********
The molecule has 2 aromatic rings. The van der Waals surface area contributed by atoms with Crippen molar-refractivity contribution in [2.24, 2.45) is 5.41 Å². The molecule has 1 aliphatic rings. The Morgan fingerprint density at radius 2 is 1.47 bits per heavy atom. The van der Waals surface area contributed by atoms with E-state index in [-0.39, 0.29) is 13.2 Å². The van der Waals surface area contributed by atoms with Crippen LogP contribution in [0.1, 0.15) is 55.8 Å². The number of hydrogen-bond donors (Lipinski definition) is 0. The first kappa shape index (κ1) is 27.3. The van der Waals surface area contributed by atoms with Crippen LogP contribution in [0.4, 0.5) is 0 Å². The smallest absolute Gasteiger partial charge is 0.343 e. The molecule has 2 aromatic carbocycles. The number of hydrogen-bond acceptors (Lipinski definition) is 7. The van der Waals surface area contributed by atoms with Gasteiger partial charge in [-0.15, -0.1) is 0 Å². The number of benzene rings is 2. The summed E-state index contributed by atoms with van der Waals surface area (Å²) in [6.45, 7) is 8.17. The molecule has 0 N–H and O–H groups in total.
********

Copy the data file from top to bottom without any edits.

The molecule has 2 aromatic rings. The van der Waals surface area contributed by atoms with Crippen molar-refractivity contribution in [2.24, 2.45) is 5.41 Å². The molecule has 1 aliphatic rings. The Morgan fingerprint density at radius 2 is 1.47 bits per heavy atom. The van der Waals surface area contributed by atoms with E-state index in [-0.39, 0.29) is 13.2 Å². The van der Waals surface area contributed by atoms with Crippen LogP contribution in [0.1, 0.15) is 55.8 Å². The number of hydrogen-bond donors (Lipinski definition) is 0. The first kappa shape index (κ1) is 27.3. The van der Waals surface area contributed by atoms with Crippen LogP contribution in [0.4, 0.5) is 0 Å². The smallest absolute Gasteiger partial charge is 0.343 e. The molecule has 2 aromatic carbocycles. The number of hydrogen-bond acceptors (Lipinski definition) is 7. The van der Waals surface area contributed by atoms with Gasteiger partial charge in [-0.15, -0.1) is 0 Å². The number of benzene rings is 2. The summed E-state index contributed by atoms with van der Waals surface area (Å²) in [6.45, 7) is 8.17. The molecule has 0 N–H and O–H groups in total.